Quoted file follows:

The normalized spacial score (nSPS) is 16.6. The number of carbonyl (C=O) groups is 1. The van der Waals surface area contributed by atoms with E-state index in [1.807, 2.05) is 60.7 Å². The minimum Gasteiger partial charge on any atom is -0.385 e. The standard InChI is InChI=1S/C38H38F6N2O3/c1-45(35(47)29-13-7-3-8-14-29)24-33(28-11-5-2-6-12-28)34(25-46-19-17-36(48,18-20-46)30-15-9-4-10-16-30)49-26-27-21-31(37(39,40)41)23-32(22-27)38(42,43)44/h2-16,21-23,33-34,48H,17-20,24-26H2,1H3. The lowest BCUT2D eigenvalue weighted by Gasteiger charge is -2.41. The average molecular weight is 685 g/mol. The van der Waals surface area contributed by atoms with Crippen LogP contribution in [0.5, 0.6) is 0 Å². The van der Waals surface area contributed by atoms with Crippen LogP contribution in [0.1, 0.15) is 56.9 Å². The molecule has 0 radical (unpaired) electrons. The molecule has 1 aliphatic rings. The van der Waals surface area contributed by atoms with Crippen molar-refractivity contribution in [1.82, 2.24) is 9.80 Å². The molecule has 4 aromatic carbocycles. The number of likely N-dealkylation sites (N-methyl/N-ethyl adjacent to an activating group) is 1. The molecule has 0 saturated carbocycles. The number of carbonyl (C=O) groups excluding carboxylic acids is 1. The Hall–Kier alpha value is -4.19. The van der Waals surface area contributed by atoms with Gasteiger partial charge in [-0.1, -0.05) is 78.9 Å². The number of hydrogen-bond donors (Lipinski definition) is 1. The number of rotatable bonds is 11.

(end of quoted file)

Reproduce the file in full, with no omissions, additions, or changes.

The normalized spacial score (nSPS) is 16.6. The number of carbonyl (C=O) groups is 1. The van der Waals surface area contributed by atoms with E-state index in [1.807, 2.05) is 60.7 Å². The minimum Gasteiger partial charge on any atom is -0.385 e. The standard InChI is InChI=1S/C38H38F6N2O3/c1-45(35(47)29-13-7-3-8-14-29)24-33(28-11-5-2-6-12-28)34(25-46-19-17-36(48,18-20-46)30-15-9-4-10-16-30)49-26-27-21-31(37(39,40)41)23-32(22-27)38(42,43)44/h2-16,21-23,33-34,48H,17-20,24-26H2,1H3. The lowest BCUT2D eigenvalue weighted by Gasteiger charge is -2.41. The average molecular weight is 685 g/mol. The van der Waals surface area contributed by atoms with Crippen LogP contribution in [0.5, 0.6) is 0 Å². The van der Waals surface area contributed by atoms with Crippen LogP contribution in [0.1, 0.15) is 56.9 Å². The molecule has 0 radical (unpaired) electrons. The molecule has 1 aliphatic rings. The van der Waals surface area contributed by atoms with Crippen molar-refractivity contribution in [1.82, 2.24) is 9.80 Å². The molecule has 4 aromatic carbocycles. The number of likely N-dealkylation sites (N-methyl/N-ethyl adjacent to an activating group) is 1. The molecule has 0 saturated carbocycles. The number of carbonyl (C=O) groups excluding carboxylic acids is 1. The Hall–Kier alpha value is -4.19. The van der Waals surface area contributed by atoms with Gasteiger partial charge in [-0.1, -0.05) is 78.9 Å². The number of hydrogen-bond donors (Lipinski definition) is 1. The number of rotatable bonds is 11.